1. Thanks, Deb. Love what you said: “I have to write, have to create and find the story and tell it somehow.” I can relate. It’s a beautiful obsession.

  4. Great article, Jeff.  I always appreciate your content.  
    You are genuine (and vulnerable) in your posts and that comes across as being madly refreshing.  I’m looking forward to your book…but your blogging “story” thus far is what has wrested my attention.  And I think many others would agree with me.  Kudos!

  5. I’d also mention brand is more a function of what you do and how you do it than anything you might like to say it is. I mean, your brand is what everyone else thinks of you. Ergo, walk the talk.

    Make promises. Keep them. Treat others the way you’d like to be treated. 
    The best is yet to come.

  6. “A brand is not the subject of your blog.  It’s how you color your subject.”  I have a feeling these two sentences will have an enormous impact on my blog.

    In other news, is this the new theme you are working on?  It appears to be different from your old one.  Looks pretty slick…

    1. Indeed it is, Kevin. Still making some tweaks. It’s a subtle change (decided to stick with a minimalist approach), but a lot of cool stuff in the background. Will share more about it next week (and share how you get it, too, if you want).

  7. I enjoyed this post. Some good advice in short sections that made it easy to read. Good  luck with your book contract. I hope you learn some great things from it.

  8. Nice post, this will help me a lot when I write my ebooks, luckily for me I have a friend who does branding he can help me with that 😀

    1. very cool. remember: your brand is who you are, not something that you outsource. of course, our creative friends can help us with the expression of it.

  9. Congratulations, Jeff! And thanks for telling your story. 

    I found the comment you made, and the comments in the, uh, comments section about brand and subject helpful. I’m blogging, and I have a book idea related to it, but I’m just figuring out all the platform-brand-networking-voice thing.  

  10. Thanks for sharing your journey! It’s always a blessing to learn from those who have gone before. What’s great about you is that you are not stingy about what you know…you pass along your knowledge and have the spirit of a mentor. What a gift!

  11. I had this feeling at the end of December 2011 that the year 2012 is going to be epic. And not only because there’s a zombie apocalypse coming. And this posts reassures me that I was right. 2012 is going to be EPIC. I made a decision to stop waiting and DO and I love reading about other people who are doing things themselves. So thank you for this post. It got me excited about all the stuff I have to do this weekend to push my dream even further.

  12. I think you are right about going with a publisher when first starting out. There is a lot to learn about publishing a book. And why not learn from people who do it all day long for years? I worked with my partner on 6 books with different publishers. The last book we self published, but could only do as a paperback with the company we went with. My advice is to be involved as much as possible in all aspects of the publishing so that you understand how it is done. Plus, you get to leave your mark on all aspects…cover, etc. Good luck on your book!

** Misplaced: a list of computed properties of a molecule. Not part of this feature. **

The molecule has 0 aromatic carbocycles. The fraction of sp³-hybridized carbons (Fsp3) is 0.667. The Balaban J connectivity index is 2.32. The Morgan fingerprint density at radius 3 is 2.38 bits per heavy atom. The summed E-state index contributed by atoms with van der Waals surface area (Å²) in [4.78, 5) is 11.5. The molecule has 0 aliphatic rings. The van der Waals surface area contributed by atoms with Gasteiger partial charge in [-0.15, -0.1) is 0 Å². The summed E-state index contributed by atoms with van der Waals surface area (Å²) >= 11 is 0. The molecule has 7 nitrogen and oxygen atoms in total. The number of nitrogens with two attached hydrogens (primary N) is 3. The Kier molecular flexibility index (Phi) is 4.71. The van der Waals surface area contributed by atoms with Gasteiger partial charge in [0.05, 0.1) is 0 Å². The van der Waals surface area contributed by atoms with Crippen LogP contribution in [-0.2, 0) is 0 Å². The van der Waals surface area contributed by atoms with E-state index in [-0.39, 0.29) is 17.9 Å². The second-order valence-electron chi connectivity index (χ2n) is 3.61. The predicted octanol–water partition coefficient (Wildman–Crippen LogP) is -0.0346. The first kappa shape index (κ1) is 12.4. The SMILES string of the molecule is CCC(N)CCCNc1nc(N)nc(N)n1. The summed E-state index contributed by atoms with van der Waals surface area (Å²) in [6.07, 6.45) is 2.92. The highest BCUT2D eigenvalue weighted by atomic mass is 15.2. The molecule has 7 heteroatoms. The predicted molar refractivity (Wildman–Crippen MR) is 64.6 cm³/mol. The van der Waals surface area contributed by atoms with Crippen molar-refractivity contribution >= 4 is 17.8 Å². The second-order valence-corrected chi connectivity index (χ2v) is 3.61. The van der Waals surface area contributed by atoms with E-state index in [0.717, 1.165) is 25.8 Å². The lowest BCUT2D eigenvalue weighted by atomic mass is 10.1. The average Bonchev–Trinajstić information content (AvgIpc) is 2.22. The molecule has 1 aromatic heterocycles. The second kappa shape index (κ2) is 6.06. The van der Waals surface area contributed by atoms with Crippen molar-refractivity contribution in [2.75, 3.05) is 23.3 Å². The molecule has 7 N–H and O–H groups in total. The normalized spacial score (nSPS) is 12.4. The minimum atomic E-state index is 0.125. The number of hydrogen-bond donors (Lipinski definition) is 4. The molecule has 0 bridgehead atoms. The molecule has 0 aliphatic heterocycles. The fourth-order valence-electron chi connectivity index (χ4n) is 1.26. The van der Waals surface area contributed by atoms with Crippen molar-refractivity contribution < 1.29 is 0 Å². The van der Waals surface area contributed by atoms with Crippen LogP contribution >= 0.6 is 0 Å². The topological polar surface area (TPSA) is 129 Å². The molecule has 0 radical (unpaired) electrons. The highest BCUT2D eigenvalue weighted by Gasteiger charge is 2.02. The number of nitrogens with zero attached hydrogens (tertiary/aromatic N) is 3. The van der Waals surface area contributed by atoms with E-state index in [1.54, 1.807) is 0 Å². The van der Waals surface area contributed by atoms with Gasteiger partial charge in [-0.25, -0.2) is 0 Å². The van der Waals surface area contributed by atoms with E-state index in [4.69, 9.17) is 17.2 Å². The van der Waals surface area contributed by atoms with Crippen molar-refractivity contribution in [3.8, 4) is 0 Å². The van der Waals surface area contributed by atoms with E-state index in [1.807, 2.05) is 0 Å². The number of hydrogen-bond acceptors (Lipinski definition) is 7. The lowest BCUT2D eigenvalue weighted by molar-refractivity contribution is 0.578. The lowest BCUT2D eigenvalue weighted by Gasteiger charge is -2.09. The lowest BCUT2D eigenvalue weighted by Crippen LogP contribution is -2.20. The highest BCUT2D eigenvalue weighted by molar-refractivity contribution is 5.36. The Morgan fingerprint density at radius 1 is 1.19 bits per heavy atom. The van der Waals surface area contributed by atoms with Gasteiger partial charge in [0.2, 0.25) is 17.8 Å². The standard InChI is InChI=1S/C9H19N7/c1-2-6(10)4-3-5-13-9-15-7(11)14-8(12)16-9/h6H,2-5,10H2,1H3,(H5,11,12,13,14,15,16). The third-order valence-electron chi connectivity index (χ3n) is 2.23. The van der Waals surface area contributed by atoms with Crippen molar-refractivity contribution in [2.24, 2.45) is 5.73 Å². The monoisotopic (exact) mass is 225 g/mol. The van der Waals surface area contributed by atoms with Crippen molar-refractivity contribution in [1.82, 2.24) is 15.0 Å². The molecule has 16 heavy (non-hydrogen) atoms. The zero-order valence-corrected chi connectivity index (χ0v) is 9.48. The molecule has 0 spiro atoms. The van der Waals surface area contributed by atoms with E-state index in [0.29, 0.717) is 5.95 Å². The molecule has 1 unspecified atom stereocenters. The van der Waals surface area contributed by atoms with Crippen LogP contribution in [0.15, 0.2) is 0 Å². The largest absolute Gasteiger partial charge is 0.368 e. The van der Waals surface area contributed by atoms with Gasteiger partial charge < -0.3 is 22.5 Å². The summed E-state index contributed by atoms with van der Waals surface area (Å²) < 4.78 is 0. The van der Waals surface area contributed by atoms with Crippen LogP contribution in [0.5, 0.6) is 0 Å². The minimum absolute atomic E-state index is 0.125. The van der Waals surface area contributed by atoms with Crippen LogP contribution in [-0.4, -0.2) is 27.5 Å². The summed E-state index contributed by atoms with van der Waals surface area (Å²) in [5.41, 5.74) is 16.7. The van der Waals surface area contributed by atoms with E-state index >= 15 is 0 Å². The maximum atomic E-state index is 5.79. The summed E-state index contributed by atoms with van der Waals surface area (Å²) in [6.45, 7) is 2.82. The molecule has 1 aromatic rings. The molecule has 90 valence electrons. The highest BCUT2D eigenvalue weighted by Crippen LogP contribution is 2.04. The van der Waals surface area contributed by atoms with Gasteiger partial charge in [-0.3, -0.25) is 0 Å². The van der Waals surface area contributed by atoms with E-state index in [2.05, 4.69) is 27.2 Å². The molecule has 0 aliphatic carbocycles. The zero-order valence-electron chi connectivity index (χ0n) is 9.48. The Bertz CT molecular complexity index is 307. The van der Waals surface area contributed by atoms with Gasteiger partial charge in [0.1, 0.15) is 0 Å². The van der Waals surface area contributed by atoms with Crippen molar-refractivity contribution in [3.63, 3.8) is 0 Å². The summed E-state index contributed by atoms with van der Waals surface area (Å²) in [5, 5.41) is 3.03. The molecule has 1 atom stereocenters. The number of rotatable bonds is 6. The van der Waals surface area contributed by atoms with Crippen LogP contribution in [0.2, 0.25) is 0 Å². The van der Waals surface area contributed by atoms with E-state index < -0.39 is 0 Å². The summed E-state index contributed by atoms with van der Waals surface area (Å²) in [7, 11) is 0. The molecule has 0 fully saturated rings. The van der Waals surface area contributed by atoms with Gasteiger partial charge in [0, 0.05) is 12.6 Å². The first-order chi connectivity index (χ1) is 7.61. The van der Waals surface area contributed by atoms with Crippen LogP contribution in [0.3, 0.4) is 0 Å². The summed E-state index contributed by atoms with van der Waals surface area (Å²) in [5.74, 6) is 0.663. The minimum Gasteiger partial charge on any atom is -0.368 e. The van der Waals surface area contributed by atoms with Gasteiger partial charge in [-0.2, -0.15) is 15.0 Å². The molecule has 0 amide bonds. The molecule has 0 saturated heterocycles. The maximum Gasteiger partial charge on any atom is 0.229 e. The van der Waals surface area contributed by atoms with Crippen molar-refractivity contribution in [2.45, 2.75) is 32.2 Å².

13. Thanks for such a timely and helpful post Jeff. Many terms are loosely thrown around. I appreciate the definitions to chew on. I know I need to write an ebook or longer, pertinent article to do a free download to gain readers and subscribers. This confirms it more, that I need to get my rear in gear and get it done. Thanks again. 

    1. hey sally. thanks for the comment. i would really recommend it. i hesitated on it for the longest time, because i didn’t think it was that big of a deal. i was wrong.

  14. Congratulations Jeff on finishing up your final manuscript!

    Question:   can you see/read my posts?

    Question:  what did you chose as the cover–turtle/tortoise or the wrecking ball?

    Thanks, Barbara

    1. Thanks, Barbara.

      Answer: I’m not sure what you mean. Your comments? Yes. Your blog posts? No. Send me a link.

      Answer: Haven’t decided yet. Thanks.

  15. love this. I agree… having a traditional publisher behind you carries a lot of weight…and expands your platform tremendously. 
    But since the new iBooks Author came out, man, has the game ever been changed! For me, i’m going the self-publishing route, as is the next natural step for me. Though I’ve been engaged by a few companies/publishers (hasn’t gone THAT far yet), I want this first “true” eBook to be my own and very own. i know the process will teach me a lot.  And it will continue to build and solidify my platform and increase the tribe (hopefully). At the very least, strengthen the tribe… and I would rather grow deep with a few than an inch with the masses. But that’s just me.i think self-publishing (and having success with it) will be way more attractive to a traditional publisher. Like with CDs… you used to have a record label to back you up to record an album. Now, countless indie artists can do it themselves. Big labels still don’t go away, and they definitely have to rethink a lot of things… but chances of you getting signed are greater with a few indie records under your belt.

    1.  You’re right, Stephen. Traditional publishing is probably going the way of the recording industry (albeit, a few years behind). I’m excited about your book.

  16. Great information! I think a lot of aspiring writers (myself included until recently) undervalue the importance of self-promotion and think they can’t successfully develop a following until after they’ve been published.

  17. Great advice. However, I’ve tried starting a blog multiple times, but what I lack is picking a subject and sticking with it. I think my ideas are to large and maybe need to be scaled down a tad. So, how do you pick a subject that will stand out among others, but will keep you, the writer, interested as well? 

  18. I think there is something for everyone who wants a successful online presence to take away from this post. Even if your just a simple twitter user, you’ll need all three aspects that are covered here. Thanks for this Jeff.

  19. I’m self-publishing my book now and although it wasn’t my original plan I’m actually loving being able to do everything myself. Building a following has been a slow process, but it definitely takes a lot of time and work.

  20. Love, love, love this! I’m currently building my platform and your tips are giving me lots to chew on…thanks!